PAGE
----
IN THE IOWA DISTRICT COURT
IN AND FOR
POLK COUNTY IOWA
No. CV 8682
STATE OF IOWA,
PETITION FOR DECLARATORY JUDGMENT
Comes now the Petitioner, Carl Olsen, and respectfully petitions the Court for a declaratory judgment pursuant to Iowa Rule of Civil Procedure 1.1101 finding that marijuana no longer meets the statutory criteria for inclusion in schedule I, Iowa Code § 124.203, of the Iowa Uniform Controlled Substances Act, Iowa Code Chapter 124, Sections 101 through 602.
On May 12, 2008, Petitioner (“Olsen” hereafter) filed an administrative petition with the Iowa Board of Pharmacy (“Board” hereafter) seeking the reclassification of marijuana under the Iowa Uniform Controlled Substances Act. Olsen argued that the classification of marijuana under Iowa Code § 124.204 as having “no accepted medical use in treatment in the United States” (Iowa Code § 124.203) is no longer valid. Olsen argued that because 12 states had accepted the medical use of marijuana as of May 12, 2008, marijuana now has accepted medical use in treatment in the United States. Olsen argued the Board had a statutory duty to inform the Iowa Legislature that marijuana is currently misclassified as a matter of law.
Olsen expected the Board to deny his petition because the question of law being presented to the Board was outside of the scope of authority granted to the Board under Iowa Code §124.201. Olsen addressed the question of law to the Board because Olsen wanted this court to see that he had given the Board the opportunity to address the question of law before bringing it before the judicial branch.
The Board initially rejected Olsen’s argument in its Final Order of October 7, 2008, stating: “While neither accepting or rejecting Olsen’s assertion that the medicinal value of marijuana is established by legislation adopted in other states, the Board notes that before recommending to the Iowa legislature that marijuana be removed from schedule I to schedule II, the board would also need to make a finding that marijuana lacks a high potential for abuse.” (Case No.2008-105, Final Order, p. 2)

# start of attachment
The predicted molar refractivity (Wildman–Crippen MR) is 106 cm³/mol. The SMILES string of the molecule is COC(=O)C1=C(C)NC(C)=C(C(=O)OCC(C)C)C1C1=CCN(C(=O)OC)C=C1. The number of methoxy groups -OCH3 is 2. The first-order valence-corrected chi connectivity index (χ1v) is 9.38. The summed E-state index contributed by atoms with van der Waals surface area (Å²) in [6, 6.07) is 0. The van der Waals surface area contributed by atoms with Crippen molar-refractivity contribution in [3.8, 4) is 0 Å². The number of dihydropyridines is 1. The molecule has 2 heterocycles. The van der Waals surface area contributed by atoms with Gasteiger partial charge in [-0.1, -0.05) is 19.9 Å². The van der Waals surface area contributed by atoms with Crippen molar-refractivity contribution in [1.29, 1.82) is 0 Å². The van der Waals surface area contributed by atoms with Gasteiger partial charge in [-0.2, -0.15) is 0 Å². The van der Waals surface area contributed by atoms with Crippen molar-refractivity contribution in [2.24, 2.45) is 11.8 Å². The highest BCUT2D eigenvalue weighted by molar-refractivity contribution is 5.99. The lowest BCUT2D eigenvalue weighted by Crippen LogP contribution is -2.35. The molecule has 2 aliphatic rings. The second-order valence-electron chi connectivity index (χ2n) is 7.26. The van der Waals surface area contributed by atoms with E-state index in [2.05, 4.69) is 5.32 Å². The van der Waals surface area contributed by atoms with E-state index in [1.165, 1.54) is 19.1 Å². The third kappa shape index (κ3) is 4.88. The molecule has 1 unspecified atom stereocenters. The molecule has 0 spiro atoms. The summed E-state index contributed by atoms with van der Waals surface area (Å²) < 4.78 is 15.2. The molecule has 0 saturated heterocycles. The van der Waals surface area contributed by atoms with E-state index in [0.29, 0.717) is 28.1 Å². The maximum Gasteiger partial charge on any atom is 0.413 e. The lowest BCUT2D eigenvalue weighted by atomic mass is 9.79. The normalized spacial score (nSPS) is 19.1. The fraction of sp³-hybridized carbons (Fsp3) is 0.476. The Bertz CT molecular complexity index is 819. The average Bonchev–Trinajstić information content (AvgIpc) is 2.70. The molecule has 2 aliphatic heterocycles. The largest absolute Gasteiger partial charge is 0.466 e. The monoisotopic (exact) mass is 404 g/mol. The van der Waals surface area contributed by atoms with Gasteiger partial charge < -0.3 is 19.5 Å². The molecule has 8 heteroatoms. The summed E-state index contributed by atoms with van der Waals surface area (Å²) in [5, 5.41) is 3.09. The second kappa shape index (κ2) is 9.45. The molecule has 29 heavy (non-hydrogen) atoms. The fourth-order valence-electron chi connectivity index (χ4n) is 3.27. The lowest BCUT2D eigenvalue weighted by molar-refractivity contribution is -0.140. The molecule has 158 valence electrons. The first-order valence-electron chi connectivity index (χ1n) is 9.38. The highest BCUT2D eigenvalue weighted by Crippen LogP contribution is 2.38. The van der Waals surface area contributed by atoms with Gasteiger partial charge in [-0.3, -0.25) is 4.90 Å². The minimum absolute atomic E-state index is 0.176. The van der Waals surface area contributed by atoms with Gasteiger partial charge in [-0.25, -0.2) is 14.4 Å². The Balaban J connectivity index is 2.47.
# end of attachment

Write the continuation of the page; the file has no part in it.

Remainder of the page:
In McMahon v. Board of Pharmacy, No. CV 7415 (Polk County Iowa District Court, April 21, 2009), Polk County District Judge Joel D. Novak ruled the Board’s interpretation of the law was erroneous:
Section 124.203 of the Iowa Code requires that any controlled substance have (1) a high potential for abuse, and (2) no accepted medical use in treatment in the United States before it may be classified under Schedule 1. Because the Code imposes both criteria as a prerequisite to Schedule I classification, the failure to meet either would require recommendation to the legislature for removal or rescheduling. See id. As such, the Board’s statement that it “would also need to make a finding that marijuana lacks a high potential for abuse” before it could recommend to the legislature that marijuana be moved from Schedule I to Schedule II is based upon an erroneous interpretation of law.
Upon remand, the Board again rejected Olsen’s argument in its Supplement Order of July 21, 2009, stating:
More specifically, the Board rejects Olsen’s notion that evidence of the adoption of legislation authorizing medical marijuana use in twelve states establishes that marijuana has an accepted medical use in treatment in the United States and does not lack accepted safety for use in treatment under medical supervision. The Board concludes that its statutory responsibility requires more than merely surveying enactments in other states and recommending to the General Assembly that Iowa conform to the latest legislative trend. The Board will make recommendations relating to marijuana scheduling only upon a fully developed administrative record, complete with expert scientific evidence which fully addresses statutory criteria.
(Case No. 2008-105, Supplemental Order, pp. 12-13)
Between May 12, 2008, when the petition was filed with the Board, and June 6, 2011, when this petition for declaratory judgment was filed, an additional 4 states have accepted the medical use of marijuana, Michigan, New Jersey, Arizona, and Delaware. Since 1996, a total of 16 states have now accepted the medical use of marijuana. In addition, last year, in 2010, with the consent of Congress, the medical use of marijuana was accepted in the federal jurisdiction of the District of Columbia.
DEVELOPMENT OF AN ADMINISTRATIVE RECORD
On the same day as the Supplemental Order denying Olsen’s petition, July 21, 2009, the Board issued a proposal to hold evidentiary hearings across the state to take public input addressing the scheduling criteria set out in Iowa Code §§ 124.201 and 124.203.
On July 29, 2009, the Board issued a schedule of public hearings to be held: (1) Wednesday, August 19, 2009, 10:00 a.m. to 7:00 p.m., Iowa State Historical Building (Auditorium), 600 East Locust Street, Des Moines, Iowa; (2) Wednesday, September 2, 2009, 10:00 a.m. to 7:00 p.m., The Music Man Square (Reunion Hall), 308 South Pennsylvania Avenue, Mason City, Iowa; (3) Wednesday, October 7, 2009, Noon to 7:00 p.m., University of Iowa, Bowen Science Building (3rd Floor Auditorium), 51 Newton Road, Iowa City, Iowa; (4) Wednesday, November 4, 2009, 10:00 a.m. to 7:00 p.m., Harrah’s Casino & Hotel (Ballroom I), One Harrah’s Boulevard, Council Bluffs, Iowa.